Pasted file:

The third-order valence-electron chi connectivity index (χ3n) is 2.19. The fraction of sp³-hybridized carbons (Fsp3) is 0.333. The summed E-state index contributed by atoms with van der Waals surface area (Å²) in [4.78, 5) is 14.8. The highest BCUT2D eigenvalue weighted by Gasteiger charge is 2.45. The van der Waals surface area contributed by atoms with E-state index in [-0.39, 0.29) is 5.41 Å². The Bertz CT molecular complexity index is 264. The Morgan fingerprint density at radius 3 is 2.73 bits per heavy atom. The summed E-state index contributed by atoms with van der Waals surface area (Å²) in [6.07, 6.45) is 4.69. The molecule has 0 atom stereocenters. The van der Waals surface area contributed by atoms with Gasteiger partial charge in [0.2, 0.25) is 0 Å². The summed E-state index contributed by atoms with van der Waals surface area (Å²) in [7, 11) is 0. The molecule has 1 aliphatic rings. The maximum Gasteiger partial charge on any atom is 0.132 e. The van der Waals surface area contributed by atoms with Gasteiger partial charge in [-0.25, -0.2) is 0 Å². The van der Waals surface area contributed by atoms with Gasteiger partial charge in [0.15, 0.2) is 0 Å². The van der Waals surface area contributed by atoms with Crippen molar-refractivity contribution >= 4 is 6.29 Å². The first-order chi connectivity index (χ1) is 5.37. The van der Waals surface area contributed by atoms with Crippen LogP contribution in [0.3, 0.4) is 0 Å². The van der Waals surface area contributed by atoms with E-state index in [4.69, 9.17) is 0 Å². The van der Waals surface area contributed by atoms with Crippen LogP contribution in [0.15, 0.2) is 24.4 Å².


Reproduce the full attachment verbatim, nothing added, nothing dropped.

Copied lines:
The third-order valence-electron chi connectivity index (χ3n) is 2.19. The fraction of sp³-hybridized carbons (Fsp3) is 0.333. The summed E-state index contributed by atoms with van der Waals surface area (Å²) in [4.78, 5) is 14.8. The highest BCUT2D eigenvalue weighted by Gasteiger charge is 2.45. The van der Waals surface area contributed by atoms with E-state index in [-0.39, 0.29) is 5.41 Å². The Bertz CT molecular complexity index is 264. The Morgan fingerprint density at radius 3 is 2.73 bits per heavy atom. The summed E-state index contributed by atoms with van der Waals surface area (Å²) in [6.07, 6.45) is 4.69. The molecule has 0 atom stereocenters. The van der Waals surface area contributed by atoms with Gasteiger partial charge in [0.2, 0.25) is 0 Å². The summed E-state index contributed by atoms with van der Waals surface area (Å²) in [7, 11) is 0. The molecule has 1 aliphatic rings. The maximum Gasteiger partial charge on any atom is 0.132 e. The van der Waals surface area contributed by atoms with Gasteiger partial charge in [-0.25, -0.2) is 0 Å². The van der Waals surface area contributed by atoms with Gasteiger partial charge in [0.15, 0.2) is 0 Å². The van der Waals surface area contributed by atoms with Crippen molar-refractivity contribution >= 4 is 6.29 Å². The first-order chi connectivity index (χ1) is 5.37. The van der Waals surface area contributed by atoms with Crippen LogP contribution in [0.3, 0.4) is 0 Å². The van der Waals surface area contributed by atoms with E-state index in [4.69, 9.17) is 0 Å². The van der Waals surface area contributed by atoms with Crippen LogP contribution in [0.15, 0.2) is 24.4 Å².